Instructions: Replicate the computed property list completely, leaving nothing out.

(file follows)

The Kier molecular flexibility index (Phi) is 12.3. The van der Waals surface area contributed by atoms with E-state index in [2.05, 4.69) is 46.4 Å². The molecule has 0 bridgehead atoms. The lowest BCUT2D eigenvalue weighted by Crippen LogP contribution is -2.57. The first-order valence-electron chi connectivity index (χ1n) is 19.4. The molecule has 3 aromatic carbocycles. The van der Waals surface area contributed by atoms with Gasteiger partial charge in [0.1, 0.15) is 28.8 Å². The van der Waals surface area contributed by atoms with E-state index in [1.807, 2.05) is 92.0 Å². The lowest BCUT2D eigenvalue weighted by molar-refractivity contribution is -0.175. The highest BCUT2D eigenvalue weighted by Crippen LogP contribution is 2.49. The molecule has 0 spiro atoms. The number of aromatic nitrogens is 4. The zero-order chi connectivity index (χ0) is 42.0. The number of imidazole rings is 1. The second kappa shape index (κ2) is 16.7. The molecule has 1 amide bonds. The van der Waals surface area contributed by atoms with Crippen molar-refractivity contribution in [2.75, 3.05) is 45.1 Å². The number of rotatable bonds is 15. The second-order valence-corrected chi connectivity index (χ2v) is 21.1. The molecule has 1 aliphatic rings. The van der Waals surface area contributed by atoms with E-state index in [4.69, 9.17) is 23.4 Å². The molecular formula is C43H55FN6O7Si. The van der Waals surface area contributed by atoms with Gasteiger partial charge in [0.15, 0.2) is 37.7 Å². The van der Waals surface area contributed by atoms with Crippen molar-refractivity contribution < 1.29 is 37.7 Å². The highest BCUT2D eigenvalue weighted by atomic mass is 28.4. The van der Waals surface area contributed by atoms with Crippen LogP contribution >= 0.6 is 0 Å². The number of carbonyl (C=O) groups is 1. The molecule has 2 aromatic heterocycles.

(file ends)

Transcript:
The Kier molecular flexibility index (Phi) is 12.3. The van der Waals surface area contributed by atoms with E-state index in [2.05, 4.69) is 46.4 Å². The molecule has 0 bridgehead atoms. The lowest BCUT2D eigenvalue weighted by Crippen LogP contribution is -2.57. The first-order valence-electron chi connectivity index (χ1n) is 19.4. The molecule has 3 aromatic carbocycles. The van der Waals surface area contributed by atoms with Gasteiger partial charge in [0.1, 0.15) is 28.8 Å². The van der Waals surface area contributed by atoms with E-state index in [1.807, 2.05) is 92.0 Å². The lowest BCUT2D eigenvalue weighted by molar-refractivity contribution is -0.175. The highest BCUT2D eigenvalue weighted by Crippen LogP contribution is 2.49. The molecule has 0 spiro atoms. The number of aromatic nitrogens is 4. The zero-order chi connectivity index (χ0) is 42.0. The number of imidazole rings is 1. The second kappa shape index (κ2) is 16.7. The molecule has 1 amide bonds. The van der Waals surface area contributed by atoms with Crippen molar-refractivity contribution in [2.75, 3.05) is 45.1 Å². The number of rotatable bonds is 15. The second-order valence-corrected chi connectivity index (χ2v) is 21.1. The molecule has 1 aliphatic rings. The van der Waals surface area contributed by atoms with E-state index in [4.69, 9.17) is 23.4 Å². The molecular formula is C43H55FN6O7Si. The van der Waals surface area contributed by atoms with Gasteiger partial charge in [0.15, 0.2) is 37.7 Å². The van der Waals surface area contributed by atoms with Crippen molar-refractivity contribution < 1.29 is 37.7 Å². The highest BCUT2D eigenvalue weighted by atomic mass is 28.4. The van der Waals surface area contributed by atoms with Crippen LogP contribution >= 0.6 is 0 Å². The number of carbonyl (C=O) groups is 1. The molecule has 2 aromatic heterocycles.